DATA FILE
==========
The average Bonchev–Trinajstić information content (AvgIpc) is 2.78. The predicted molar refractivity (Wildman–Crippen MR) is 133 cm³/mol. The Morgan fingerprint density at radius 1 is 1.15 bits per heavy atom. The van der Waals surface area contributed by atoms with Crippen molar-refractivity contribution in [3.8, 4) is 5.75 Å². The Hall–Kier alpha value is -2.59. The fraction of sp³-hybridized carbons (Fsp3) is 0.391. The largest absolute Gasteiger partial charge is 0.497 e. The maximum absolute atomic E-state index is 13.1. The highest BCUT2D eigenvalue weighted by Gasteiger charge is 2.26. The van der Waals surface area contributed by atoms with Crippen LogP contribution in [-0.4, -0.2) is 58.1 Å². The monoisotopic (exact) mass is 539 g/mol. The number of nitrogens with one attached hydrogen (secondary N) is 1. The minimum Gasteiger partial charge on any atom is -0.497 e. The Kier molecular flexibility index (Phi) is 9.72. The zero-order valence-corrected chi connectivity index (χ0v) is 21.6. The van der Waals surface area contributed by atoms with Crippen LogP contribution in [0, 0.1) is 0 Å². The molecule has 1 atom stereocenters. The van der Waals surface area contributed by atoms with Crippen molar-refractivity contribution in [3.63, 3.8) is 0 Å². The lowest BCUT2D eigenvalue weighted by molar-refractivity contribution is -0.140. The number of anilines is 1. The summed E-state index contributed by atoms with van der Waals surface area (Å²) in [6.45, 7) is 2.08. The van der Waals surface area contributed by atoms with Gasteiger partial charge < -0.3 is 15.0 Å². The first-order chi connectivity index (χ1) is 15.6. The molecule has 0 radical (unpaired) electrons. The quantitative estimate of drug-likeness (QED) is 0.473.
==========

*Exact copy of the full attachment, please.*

The average Bonchev–Trinajstić information content (AvgIpc) is 2.78. The predicted molar refractivity (Wildman–Crippen MR) is 133 cm³/mol. The Morgan fingerprint density at radius 1 is 1.15 bits per heavy atom. The van der Waals surface area contributed by atoms with Crippen molar-refractivity contribution in [3.8, 4) is 5.75 Å². The Hall–Kier alpha value is -2.59. The fraction of sp³-hybridized carbons (Fsp3) is 0.391. The largest absolute Gasteiger partial charge is 0.497 e. The maximum absolute atomic E-state index is 13.1. The highest BCUT2D eigenvalue weighted by Gasteiger charge is 2.26. The van der Waals surface area contributed by atoms with Crippen LogP contribution in [-0.4, -0.2) is 58.1 Å². The monoisotopic (exact) mass is 539 g/mol. The number of nitrogens with one attached hydrogen (secondary N) is 1. The minimum Gasteiger partial charge on any atom is -0.497 e. The Kier molecular flexibility index (Phi) is 9.72. The zero-order valence-corrected chi connectivity index (χ0v) is 21.6. The van der Waals surface area contributed by atoms with Crippen LogP contribution in [0, 0.1) is 0 Å². The molecule has 1 atom stereocenters. The van der Waals surface area contributed by atoms with Crippen molar-refractivity contribution in [3.63, 3.8) is 0 Å². The lowest BCUT2D eigenvalue weighted by molar-refractivity contribution is -0.140. The number of anilines is 1. The summed E-state index contributed by atoms with van der Waals surface area (Å²) in [6.45, 7) is 2.08. The van der Waals surface area contributed by atoms with Gasteiger partial charge < -0.3 is 15.0 Å². The first-order chi connectivity index (χ1) is 15.6. The molecule has 0 radical (unpaired) electrons. The quantitative estimate of drug-likeness (QED) is 0.473.